6th Grade English
     
    Sixth Grade English focuses on reading, writing, speaking, and listening. Texts have included such engaging works as Natalie Babbitt’s The Eyes of the Amaryllis and David Almond’s Skellig. Comprehension strategies, such as visualizing, making connections and making inferences, are taught and practiced. Age-appropriate literary terms and the basic elements of plot are introduced. Special attention is given to setting and the importance of both time and place. Class discussion gives students an opportunity to express their interpretations and views as well as reinforce literary terms and reading strategies. Students write on a regular basis and in a variety of formats, including journals, responses to literature questions, paragraphs on a topic, short essays, personal narratives, creative writing, and poetry. The writing skills that the students work on range from mastering composing complete sentences and developing strong topic sentences to using figurative language. The main goals of grammar instruction are to improve students’ understanding of parts of speech, compound and complex sentences, and punctuation rules.
     
    7th Grade English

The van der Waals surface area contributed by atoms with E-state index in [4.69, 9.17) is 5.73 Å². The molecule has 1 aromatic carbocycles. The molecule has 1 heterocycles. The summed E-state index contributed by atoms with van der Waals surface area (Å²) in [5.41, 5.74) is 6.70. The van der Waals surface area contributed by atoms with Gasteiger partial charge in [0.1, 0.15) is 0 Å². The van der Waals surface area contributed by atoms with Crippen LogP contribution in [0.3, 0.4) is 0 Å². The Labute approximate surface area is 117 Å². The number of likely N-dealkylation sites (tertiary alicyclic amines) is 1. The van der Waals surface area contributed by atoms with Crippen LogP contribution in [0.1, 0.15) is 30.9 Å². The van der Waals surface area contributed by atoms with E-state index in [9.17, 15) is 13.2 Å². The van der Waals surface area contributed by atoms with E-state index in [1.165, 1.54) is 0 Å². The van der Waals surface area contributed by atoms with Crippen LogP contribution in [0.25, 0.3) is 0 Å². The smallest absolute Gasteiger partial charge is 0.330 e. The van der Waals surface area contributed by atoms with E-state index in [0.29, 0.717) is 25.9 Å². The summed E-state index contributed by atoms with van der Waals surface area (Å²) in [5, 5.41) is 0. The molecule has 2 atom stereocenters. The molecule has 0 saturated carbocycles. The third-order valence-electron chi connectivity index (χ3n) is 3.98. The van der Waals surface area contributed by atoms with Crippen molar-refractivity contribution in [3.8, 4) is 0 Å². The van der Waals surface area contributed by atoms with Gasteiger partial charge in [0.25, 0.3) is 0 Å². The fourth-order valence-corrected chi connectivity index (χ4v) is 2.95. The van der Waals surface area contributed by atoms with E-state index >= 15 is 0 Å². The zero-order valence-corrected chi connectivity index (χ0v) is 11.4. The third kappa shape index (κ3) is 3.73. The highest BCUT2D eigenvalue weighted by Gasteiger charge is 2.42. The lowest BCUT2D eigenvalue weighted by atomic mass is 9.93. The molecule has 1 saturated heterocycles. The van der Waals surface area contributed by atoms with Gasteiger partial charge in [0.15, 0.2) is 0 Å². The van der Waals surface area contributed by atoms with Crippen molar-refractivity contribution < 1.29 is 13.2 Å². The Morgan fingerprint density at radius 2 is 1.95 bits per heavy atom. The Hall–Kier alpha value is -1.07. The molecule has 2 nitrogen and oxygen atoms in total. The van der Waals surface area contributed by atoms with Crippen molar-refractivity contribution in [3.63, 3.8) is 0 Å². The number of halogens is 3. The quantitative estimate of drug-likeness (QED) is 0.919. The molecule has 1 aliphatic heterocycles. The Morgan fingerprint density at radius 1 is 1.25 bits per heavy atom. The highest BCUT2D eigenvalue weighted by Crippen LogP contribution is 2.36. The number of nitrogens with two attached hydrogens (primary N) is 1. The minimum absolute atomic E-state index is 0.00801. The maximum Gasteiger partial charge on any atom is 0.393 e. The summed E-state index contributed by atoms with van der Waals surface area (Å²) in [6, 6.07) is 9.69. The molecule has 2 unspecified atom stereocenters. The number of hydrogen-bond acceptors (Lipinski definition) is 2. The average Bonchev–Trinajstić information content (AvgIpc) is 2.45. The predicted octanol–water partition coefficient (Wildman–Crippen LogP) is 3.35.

In the seventh grade, reading skills continue to be taught, reinforced, and practiced. The focus in literary elements is primarily on plot and character development. Students learn to identify specific character traits and support these with specific evidence from the text. Point of view is also brought to the forefront in the literature students are reading as well as in the students’ own writing.  Seventh grade students should be able to identify each part of a simple plot and recognize whether a character is “round” or “flat;” they will also be able to explore the internal conflict experienced by a character. Supporting their interpretations with specific evidence from the text is modeled and encouraged. Seventh graders read more challenging works, such as Lois Lowry’s The Giver and Shakespeare’s Romeo and Juliet.  Writing skill development continues to emphasize rich vocabulary choices, varied sentence structure, and clarity of expression. Students write in a variety of genres including descriptive, personal narrative, creative, expository, and poetry. Grammar instruction focuses on more advanced punctuation including dialogue format, complex and varied sentences, and the rules of formal writing conventions such as writing out numbers.